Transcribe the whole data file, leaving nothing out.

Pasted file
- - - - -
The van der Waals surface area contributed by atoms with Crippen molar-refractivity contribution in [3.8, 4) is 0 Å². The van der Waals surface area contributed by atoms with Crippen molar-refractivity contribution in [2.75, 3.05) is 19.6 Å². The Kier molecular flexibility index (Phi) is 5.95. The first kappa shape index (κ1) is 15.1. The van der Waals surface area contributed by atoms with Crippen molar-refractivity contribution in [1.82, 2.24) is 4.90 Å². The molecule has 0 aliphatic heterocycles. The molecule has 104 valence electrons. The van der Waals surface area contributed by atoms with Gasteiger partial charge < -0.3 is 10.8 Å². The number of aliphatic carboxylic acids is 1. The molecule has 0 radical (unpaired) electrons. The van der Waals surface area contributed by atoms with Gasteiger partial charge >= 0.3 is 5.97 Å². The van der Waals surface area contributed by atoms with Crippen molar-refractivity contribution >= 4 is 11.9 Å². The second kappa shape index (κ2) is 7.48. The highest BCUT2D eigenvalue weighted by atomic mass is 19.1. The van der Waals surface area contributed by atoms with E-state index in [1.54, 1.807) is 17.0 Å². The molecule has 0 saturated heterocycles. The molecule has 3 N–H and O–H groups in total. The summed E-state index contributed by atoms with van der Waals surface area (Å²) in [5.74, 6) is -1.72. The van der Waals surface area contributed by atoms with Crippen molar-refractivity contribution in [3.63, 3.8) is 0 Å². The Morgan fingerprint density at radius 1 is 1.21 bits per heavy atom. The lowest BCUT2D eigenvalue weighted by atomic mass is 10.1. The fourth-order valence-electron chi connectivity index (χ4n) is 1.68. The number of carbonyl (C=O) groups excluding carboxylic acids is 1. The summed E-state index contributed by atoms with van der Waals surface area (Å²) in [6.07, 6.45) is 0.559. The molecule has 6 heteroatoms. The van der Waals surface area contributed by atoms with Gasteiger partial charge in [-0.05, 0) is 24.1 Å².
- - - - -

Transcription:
The van der Waals surface area contributed by atoms with Crippen molar-refractivity contribution in [3.8, 4) is 0 Å². The van der Waals surface area contributed by atoms with Crippen molar-refractivity contribution in [2.75, 3.05) is 19.6 Å². The Kier molecular flexibility index (Phi) is 5.95. The first kappa shape index (κ1) is 15.1. The van der Waals surface area contributed by atoms with Crippen molar-refractivity contribution in [1.82, 2.24) is 4.90 Å². The molecule has 0 aliphatic heterocycles. The molecule has 104 valence electrons. The van der Waals surface area contributed by atoms with Gasteiger partial charge < -0.3 is 10.8 Å². The number of aliphatic carboxylic acids is 1. The molecule has 0 radical (unpaired) electrons. The van der Waals surface area contributed by atoms with Gasteiger partial charge >= 0.3 is 5.97 Å². The van der Waals surface area contributed by atoms with Crippen molar-refractivity contribution >= 4 is 11.9 Å². The second kappa shape index (κ2) is 7.48. The highest BCUT2D eigenvalue weighted by atomic mass is 19.1. The van der Waals surface area contributed by atoms with E-state index in [1.54, 1.807) is 17.0 Å². The molecule has 0 saturated heterocycles. The molecule has 3 N–H and O–H groups in total. The summed E-state index contributed by atoms with van der Waals surface area (Å²) in [5.74, 6) is -1.72. The van der Waals surface area contributed by atoms with Crippen molar-refractivity contribution in [3.63, 3.8) is 0 Å². The Morgan fingerprint density at radius 1 is 1.21 bits per heavy atom. The lowest BCUT2D eigenvalue weighted by atomic mass is 10.1. The fourth-order valence-electron chi connectivity index (χ4n) is 1.68. The number of carbonyl (C=O) groups excluding carboxylic acids is 1. The summed E-state index contributed by atoms with van der Waals surface area (Å²) in [6.07, 6.45) is 0.559. The molecule has 6 heteroatoms. The van der Waals surface area contributed by atoms with Gasteiger partial charge in [-0.05, 0) is 24.1 Å².